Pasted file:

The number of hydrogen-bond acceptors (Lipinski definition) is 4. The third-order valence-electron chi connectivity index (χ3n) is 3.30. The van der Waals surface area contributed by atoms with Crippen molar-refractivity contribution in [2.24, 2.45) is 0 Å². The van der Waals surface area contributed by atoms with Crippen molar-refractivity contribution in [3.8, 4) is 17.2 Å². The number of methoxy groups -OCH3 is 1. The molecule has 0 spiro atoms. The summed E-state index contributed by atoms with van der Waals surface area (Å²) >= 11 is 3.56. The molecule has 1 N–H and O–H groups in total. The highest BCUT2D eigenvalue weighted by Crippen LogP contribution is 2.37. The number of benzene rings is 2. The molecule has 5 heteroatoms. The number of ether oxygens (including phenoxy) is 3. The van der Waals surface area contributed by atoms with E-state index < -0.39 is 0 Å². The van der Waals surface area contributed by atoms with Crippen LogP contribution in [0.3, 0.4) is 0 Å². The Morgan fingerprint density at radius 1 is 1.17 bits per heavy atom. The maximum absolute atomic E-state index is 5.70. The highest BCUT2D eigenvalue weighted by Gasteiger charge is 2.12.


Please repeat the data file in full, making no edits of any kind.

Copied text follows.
The number of hydrogen-bond acceptors (Lipinski definition) is 4. The third-order valence-electron chi connectivity index (χ3n) is 3.30. The van der Waals surface area contributed by atoms with Crippen molar-refractivity contribution in [2.24, 2.45) is 0 Å². The van der Waals surface area contributed by atoms with Crippen molar-refractivity contribution in [3.8, 4) is 17.2 Å². The number of methoxy groups -OCH3 is 1. The molecule has 0 spiro atoms. The summed E-state index contributed by atoms with van der Waals surface area (Å²) >= 11 is 3.56. The molecule has 1 N–H and O–H groups in total. The highest BCUT2D eigenvalue weighted by Crippen LogP contribution is 2.37. The number of benzene rings is 2. The molecule has 5 heteroatoms. The number of ether oxygens (including phenoxy) is 3. The van der Waals surface area contributed by atoms with E-state index < -0.39 is 0 Å². The van der Waals surface area contributed by atoms with Crippen LogP contribution in [0.3, 0.4) is 0 Å². The Morgan fingerprint density at radius 1 is 1.17 bits per heavy atom. The maximum absolute atomic E-state index is 5.70. The highest BCUT2D eigenvalue weighted by Gasteiger charge is 2.12.